Below is a text version of the audio script (citation sources shown in video above):
“Welcome to 3-Minute-Bible-Study on Historical References to Jesus.
The primary historical documents on Jesus Christ are in the New Testament. But references to Christ are also found in ancient writings from unbelievers. From the historical context of the Roman Empire, Greek culture, and the Jewish people, we will examine external references to Christ, beginning with Rome.
Tacitus was a Roman senator and historian born about AD 56. In his account of Nero’s rule and his persecution of Christians, Tacitus gives the following background: “Christus, from whom the name had its origin, suffered the extreme penalty during the reign of Tiberius at the hands of one of our procurators, Pontius Pilate.” This gives us Roman reference to Christ, to his execution, and to same political time frame as recorded in Luke 3:1.
Greece: Lucian of Samosata was a Greek satirist of the second century, who wrote the following. “The Christians, you know, worship a man… who introduced their novel rites, and was crucified on that account.” And again, they “worship the crucified sage, and live after his laws.”
Jewish: the works of Josephus, the first century Jewish historian, include two references to Jesus. One, in relation to his death, and a second, in relation to his brother James. The consensus of scholarship is that while the second text is original, the first text represents the combination of an original statement from Josephus, plus some favorable embellishments added by a later hand. The excerpt shown here represents not those later embellishments, but a minimal part of the core recognized as being from Josephus, and records Jesus being condemned to the cross under Pilate. Josephus’ second reference concerns the stoning of James, the brother of Jesus who is called Christ; thus providing external first century references to both Jesus, and his brother James (compare Gal. 1:19).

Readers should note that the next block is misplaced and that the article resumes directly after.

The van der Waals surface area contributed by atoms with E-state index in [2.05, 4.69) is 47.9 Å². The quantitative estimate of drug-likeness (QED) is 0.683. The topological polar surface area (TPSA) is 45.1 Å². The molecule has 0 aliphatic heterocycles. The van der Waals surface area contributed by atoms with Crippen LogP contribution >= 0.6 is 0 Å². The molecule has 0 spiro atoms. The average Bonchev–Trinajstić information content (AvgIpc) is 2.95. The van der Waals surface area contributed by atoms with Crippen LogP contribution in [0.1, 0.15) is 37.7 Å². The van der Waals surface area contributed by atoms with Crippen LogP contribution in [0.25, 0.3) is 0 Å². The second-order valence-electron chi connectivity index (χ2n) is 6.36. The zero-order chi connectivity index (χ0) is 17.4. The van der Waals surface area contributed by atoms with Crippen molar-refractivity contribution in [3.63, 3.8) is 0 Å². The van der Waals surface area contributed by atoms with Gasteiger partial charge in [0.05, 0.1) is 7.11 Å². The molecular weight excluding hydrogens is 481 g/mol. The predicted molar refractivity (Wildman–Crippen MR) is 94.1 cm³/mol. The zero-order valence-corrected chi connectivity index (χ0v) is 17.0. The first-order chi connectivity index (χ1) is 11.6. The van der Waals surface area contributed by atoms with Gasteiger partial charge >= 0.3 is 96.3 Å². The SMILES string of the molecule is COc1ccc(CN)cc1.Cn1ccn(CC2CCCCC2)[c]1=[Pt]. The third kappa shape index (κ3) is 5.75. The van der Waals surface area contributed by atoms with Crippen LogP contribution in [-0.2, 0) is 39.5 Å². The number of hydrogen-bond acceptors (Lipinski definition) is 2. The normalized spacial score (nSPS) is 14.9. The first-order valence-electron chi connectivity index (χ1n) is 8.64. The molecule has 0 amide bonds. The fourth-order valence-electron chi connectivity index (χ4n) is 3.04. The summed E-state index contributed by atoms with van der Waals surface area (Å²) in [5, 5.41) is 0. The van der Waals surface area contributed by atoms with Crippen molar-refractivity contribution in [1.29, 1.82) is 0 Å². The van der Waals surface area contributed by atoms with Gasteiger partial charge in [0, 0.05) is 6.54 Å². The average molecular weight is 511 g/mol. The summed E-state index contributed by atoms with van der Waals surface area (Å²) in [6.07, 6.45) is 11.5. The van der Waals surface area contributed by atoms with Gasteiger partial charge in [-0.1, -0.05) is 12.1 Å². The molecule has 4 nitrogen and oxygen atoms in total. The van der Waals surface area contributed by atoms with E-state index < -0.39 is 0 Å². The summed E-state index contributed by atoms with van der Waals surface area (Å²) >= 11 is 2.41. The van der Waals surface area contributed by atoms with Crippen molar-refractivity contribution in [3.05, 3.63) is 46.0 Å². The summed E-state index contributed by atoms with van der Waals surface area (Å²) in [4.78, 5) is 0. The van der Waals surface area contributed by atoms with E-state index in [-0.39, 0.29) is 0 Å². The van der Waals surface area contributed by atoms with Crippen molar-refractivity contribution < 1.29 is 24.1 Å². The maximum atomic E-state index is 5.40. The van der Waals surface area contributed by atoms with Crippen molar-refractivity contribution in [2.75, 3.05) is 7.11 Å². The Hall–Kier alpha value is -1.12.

We’ve seen historical references from Roman, Greek, and Jewish writers. But as noted earlier, the primary documents on Jesus are found in the New Testament itself, whose very origin and existence would be inexplicable had Jesus never existed. The New Testament texts include accounts about and testimony from witnesses who knew, heard, and saw Jesus.
And for those who inclined to view the new Testament as later generation legends, we’ll close with a text that is both early and dateable. First Corinthians is a letter from Paul, dates to about AD 55. In chapter 15 on the resurrection, Paul is reminding them of what he taught in person, back when he came to Corinth, around AD 50. This is dateable by the proconsulship of Gallio (see 3 Minute Bible Study on archaeology for further info). Now AD 50 brings us within about twenty years of Christ’s death, burial, and resurrection. Note also that in chapter 15, Paul gives a witness list with known people, still living, who had seen Jesus. Not some later generation – this is a dateable list with living witnesses that knew and saw Jesus.
From the biblical text foremost, and additionally from history provided by unbelievers, we can document the historicity of Jesus. But Jesus of Nazareth did more than exist in history. He also changed history. The single most influential person in the history of the world was not a myth. He was, and is, Christ Jesus of Nazareth.